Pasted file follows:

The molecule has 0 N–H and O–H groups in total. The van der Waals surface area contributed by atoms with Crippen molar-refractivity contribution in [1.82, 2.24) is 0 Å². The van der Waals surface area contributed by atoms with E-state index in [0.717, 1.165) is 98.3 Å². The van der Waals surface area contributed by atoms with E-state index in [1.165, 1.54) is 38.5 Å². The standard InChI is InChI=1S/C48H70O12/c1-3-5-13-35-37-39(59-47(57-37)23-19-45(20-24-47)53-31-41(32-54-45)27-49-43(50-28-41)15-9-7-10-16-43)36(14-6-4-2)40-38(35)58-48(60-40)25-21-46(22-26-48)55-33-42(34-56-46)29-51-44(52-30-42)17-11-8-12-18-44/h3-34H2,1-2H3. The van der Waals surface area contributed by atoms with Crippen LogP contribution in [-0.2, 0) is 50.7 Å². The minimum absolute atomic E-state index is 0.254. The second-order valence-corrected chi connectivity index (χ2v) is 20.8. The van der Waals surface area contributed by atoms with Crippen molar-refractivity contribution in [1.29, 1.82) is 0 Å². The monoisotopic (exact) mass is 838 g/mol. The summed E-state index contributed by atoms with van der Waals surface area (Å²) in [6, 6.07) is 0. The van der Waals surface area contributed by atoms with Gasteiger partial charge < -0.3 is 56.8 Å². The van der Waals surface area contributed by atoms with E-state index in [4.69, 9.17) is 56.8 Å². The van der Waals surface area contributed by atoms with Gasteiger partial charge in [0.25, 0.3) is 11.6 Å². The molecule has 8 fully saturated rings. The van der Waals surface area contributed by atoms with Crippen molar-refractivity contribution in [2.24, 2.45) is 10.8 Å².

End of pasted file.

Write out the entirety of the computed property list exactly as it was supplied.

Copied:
The molecule has 0 N–H and O–H groups in total. The van der Waals surface area contributed by atoms with Crippen molar-refractivity contribution in [1.82, 2.24) is 0 Å². The van der Waals surface area contributed by atoms with E-state index in [0.717, 1.165) is 98.3 Å². The van der Waals surface area contributed by atoms with E-state index in [1.165, 1.54) is 38.5 Å². The standard InChI is InChI=1S/C48H70O12/c1-3-5-13-35-37-39(59-47(57-37)23-19-45(20-24-47)53-31-41(32-54-45)27-49-43(50-28-41)15-9-7-10-16-43)36(14-6-4-2)40-38(35)58-48(60-40)25-21-46(22-26-48)55-33-42(34-56-46)29-51-44(52-30-42)17-11-8-12-18-44/h3-34H2,1-2H3. The van der Waals surface area contributed by atoms with Crippen LogP contribution in [-0.2, 0) is 50.7 Å². The minimum absolute atomic E-state index is 0.254. The second-order valence-corrected chi connectivity index (χ2v) is 20.8. The van der Waals surface area contributed by atoms with Crippen molar-refractivity contribution in [1.29, 1.82) is 0 Å². The monoisotopic (exact) mass is 838 g/mol. The summed E-state index contributed by atoms with van der Waals surface area (Å²) in [6, 6.07) is 0. The van der Waals surface area contributed by atoms with Gasteiger partial charge < -0.3 is 56.8 Å². The van der Waals surface area contributed by atoms with E-state index in [4.69, 9.17) is 56.8 Å². The van der Waals surface area contributed by atoms with Gasteiger partial charge in [0.25, 0.3) is 11.6 Å². The molecule has 8 fully saturated rings. The van der Waals surface area contributed by atoms with Crippen molar-refractivity contribution in [2.24, 2.45) is 10.8 Å².